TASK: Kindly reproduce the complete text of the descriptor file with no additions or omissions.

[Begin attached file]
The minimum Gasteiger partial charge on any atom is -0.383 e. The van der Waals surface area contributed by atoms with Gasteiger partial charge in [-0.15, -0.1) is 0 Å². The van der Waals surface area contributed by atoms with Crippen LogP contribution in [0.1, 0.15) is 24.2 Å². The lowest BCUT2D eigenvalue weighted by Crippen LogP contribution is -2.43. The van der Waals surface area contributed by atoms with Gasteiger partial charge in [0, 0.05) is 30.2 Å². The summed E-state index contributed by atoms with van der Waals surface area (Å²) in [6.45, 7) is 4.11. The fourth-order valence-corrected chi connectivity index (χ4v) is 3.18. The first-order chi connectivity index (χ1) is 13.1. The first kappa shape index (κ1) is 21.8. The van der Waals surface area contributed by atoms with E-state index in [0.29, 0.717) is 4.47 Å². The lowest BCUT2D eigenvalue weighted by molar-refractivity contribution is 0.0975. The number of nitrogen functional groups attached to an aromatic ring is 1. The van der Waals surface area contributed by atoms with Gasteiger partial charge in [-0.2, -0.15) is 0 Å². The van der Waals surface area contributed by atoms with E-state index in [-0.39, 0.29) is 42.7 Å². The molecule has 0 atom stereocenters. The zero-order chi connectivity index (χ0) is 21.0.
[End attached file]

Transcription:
The minimum Gasteiger partial charge on any atom is -0.383 e. The van der Waals surface area contributed by atoms with Gasteiger partial charge in [-0.15, -0.1) is 0 Å². The van der Waals surface area contributed by atoms with Crippen LogP contribution in [0.1, 0.15) is 24.2 Å². The lowest BCUT2D eigenvalue weighted by Crippen LogP contribution is -2.43. The van der Waals surface area contributed by atoms with Gasteiger partial charge in [0, 0.05) is 30.2 Å². The summed E-state index contributed by atoms with van der Waals surface area (Å²) in [6.45, 7) is 4.11. The fourth-order valence-corrected chi connectivity index (χ4v) is 3.18. The first-order chi connectivity index (χ1) is 13.1. The first kappa shape index (κ1) is 21.8. The van der Waals surface area contributed by atoms with E-state index in [0.29, 0.717) is 4.47 Å². The lowest BCUT2D eigenvalue weighted by molar-refractivity contribution is 0.0975. The number of nitrogen functional groups attached to an aromatic ring is 1. The van der Waals surface area contributed by atoms with Gasteiger partial charge in [-0.2, -0.15) is 0 Å². The van der Waals surface area contributed by atoms with E-state index in [-0.39, 0.29) is 42.7 Å². The molecule has 0 atom stereocenters. The zero-order chi connectivity index (χ0) is 21.0.